Commentary: Conflicts of interest when coal mining, politics mix

This editorial appeared in The Lexington Herald-Leader.

Tell the truth. Was anyone startled to learn that the Kentucky legislator who's pushing a rollback in mine safety would receive a direct financial benefit from the change?

Rep. Keith Hall's self-serving use of his elected office is outrageous.

Sadly, though, it's typical of a General Assembly that takes a generous view of its own conflicts of interest and that's loaded with lawmakers whose personal livelihoods are tied to the coal industry.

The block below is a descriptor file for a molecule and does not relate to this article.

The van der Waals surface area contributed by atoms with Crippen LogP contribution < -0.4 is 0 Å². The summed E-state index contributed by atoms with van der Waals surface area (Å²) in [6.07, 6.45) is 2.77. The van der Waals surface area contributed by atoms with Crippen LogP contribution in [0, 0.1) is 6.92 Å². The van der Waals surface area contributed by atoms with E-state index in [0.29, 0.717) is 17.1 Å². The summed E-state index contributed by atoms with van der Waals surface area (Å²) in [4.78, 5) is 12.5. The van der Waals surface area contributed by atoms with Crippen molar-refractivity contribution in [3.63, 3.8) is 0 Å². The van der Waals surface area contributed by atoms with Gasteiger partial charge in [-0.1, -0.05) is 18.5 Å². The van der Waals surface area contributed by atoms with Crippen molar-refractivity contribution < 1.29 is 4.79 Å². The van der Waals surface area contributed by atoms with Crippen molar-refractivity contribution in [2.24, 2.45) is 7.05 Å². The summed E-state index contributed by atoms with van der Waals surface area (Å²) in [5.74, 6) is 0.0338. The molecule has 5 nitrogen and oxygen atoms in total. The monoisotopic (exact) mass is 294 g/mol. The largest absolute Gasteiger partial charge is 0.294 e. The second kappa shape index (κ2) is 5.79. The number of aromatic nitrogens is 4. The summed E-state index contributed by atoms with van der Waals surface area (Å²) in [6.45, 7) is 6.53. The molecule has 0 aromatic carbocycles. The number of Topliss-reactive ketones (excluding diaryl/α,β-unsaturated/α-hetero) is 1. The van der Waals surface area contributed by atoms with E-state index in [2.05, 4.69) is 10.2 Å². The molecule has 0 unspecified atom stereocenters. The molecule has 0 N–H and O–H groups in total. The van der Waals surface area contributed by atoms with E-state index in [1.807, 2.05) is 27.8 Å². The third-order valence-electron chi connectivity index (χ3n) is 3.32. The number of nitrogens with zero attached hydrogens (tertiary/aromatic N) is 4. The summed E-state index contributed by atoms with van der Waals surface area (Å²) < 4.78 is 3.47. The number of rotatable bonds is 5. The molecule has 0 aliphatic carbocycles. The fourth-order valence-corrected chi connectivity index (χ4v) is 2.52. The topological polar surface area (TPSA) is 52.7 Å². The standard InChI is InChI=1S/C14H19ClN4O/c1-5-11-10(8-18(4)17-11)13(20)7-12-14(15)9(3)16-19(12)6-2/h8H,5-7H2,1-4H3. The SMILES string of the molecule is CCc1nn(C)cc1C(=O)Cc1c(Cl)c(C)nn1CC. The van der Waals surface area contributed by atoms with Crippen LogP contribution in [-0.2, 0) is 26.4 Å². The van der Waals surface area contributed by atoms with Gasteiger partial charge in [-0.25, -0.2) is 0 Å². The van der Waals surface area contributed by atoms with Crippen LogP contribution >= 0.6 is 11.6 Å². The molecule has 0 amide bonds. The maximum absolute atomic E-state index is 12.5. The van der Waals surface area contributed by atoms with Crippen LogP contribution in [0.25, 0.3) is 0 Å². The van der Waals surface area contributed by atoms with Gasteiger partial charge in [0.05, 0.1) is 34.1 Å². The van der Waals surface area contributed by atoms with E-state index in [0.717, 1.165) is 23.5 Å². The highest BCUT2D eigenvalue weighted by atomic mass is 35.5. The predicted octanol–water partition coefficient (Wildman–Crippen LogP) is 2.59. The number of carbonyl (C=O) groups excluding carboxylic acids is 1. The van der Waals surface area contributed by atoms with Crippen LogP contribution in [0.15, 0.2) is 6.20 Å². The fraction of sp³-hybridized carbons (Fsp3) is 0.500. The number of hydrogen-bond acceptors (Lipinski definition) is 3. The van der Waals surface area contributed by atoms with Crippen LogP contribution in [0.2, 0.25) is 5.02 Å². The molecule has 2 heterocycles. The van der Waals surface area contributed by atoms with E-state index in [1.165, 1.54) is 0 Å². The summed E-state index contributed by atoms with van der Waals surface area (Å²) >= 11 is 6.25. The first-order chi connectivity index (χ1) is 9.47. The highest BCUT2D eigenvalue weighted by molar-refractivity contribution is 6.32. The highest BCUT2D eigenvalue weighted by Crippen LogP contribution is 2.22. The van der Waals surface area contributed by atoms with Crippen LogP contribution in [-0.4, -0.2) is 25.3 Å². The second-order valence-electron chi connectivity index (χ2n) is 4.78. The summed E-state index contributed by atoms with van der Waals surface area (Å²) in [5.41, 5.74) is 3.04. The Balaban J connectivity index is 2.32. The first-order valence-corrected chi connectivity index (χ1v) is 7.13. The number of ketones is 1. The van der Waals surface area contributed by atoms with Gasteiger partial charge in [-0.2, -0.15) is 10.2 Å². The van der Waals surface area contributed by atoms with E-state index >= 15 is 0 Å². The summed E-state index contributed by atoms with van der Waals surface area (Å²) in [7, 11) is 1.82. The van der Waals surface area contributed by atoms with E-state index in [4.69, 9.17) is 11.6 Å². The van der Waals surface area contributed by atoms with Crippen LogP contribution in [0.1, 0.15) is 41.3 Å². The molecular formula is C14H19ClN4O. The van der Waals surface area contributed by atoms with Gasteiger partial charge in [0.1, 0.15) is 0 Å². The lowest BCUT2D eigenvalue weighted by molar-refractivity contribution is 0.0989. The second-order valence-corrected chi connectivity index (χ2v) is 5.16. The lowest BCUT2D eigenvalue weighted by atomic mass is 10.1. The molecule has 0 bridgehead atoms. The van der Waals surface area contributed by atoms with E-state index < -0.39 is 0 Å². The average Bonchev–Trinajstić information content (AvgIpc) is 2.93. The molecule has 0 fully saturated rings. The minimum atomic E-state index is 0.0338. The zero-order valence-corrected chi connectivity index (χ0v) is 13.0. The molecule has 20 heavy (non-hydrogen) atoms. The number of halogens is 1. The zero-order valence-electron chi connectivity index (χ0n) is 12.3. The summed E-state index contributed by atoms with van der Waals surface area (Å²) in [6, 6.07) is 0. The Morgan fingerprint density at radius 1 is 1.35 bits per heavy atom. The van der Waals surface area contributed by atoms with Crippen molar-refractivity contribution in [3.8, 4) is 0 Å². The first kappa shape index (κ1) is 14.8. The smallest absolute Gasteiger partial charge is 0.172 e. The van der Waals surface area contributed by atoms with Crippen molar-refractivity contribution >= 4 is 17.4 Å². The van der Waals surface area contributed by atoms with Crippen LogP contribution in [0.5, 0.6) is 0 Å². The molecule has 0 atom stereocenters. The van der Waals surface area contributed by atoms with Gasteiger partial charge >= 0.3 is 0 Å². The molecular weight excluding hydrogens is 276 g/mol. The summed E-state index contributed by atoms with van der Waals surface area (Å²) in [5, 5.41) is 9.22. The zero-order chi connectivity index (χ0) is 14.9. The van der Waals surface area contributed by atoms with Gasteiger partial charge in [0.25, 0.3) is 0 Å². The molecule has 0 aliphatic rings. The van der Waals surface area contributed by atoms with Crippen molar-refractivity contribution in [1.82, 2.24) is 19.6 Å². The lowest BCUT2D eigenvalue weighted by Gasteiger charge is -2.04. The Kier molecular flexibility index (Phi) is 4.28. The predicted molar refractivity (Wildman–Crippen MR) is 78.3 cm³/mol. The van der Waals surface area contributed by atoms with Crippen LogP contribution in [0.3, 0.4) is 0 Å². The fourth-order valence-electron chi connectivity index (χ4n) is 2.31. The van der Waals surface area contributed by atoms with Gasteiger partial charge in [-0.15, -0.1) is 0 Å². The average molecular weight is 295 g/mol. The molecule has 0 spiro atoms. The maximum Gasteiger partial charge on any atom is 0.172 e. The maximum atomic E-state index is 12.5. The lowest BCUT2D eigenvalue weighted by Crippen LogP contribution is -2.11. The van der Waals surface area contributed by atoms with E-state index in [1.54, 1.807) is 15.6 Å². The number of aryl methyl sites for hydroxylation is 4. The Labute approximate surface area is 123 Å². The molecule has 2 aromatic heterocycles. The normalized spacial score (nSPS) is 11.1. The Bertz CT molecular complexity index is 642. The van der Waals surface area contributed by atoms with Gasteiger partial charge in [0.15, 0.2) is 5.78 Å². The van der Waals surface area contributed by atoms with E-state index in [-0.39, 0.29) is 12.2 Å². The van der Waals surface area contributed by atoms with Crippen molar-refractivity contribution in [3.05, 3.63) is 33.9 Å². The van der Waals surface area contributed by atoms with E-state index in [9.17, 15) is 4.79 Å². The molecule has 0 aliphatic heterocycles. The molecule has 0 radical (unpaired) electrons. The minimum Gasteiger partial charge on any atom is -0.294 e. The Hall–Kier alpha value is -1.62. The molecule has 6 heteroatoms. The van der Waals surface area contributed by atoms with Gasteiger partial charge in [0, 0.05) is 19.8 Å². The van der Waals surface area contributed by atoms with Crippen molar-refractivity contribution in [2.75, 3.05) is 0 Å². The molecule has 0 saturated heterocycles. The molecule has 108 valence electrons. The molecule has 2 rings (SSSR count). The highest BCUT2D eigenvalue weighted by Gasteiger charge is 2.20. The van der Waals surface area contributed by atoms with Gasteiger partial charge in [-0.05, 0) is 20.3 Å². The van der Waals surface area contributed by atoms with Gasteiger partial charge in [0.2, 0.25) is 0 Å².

In this case, Hall, D-Phelps and the owner of three mines, is sponsoring House Bill 119 which would reduce from two to one the number of mine emergency technicians required at mines employing fewer than 18 workers.

Hall, whose mines – you guessed it – employ fewer than 18 workers, says the requirement can shut down an entire shift if a small crew is scheduled to work and one of the METs calls in sick.

But having no MET on duty can shut down an entire human life as the small crew working at H & D Mining in Harlan County on Dec. 30, 2005 could attest.

To read the complete editorial, visit The Lexington Herald-Leader.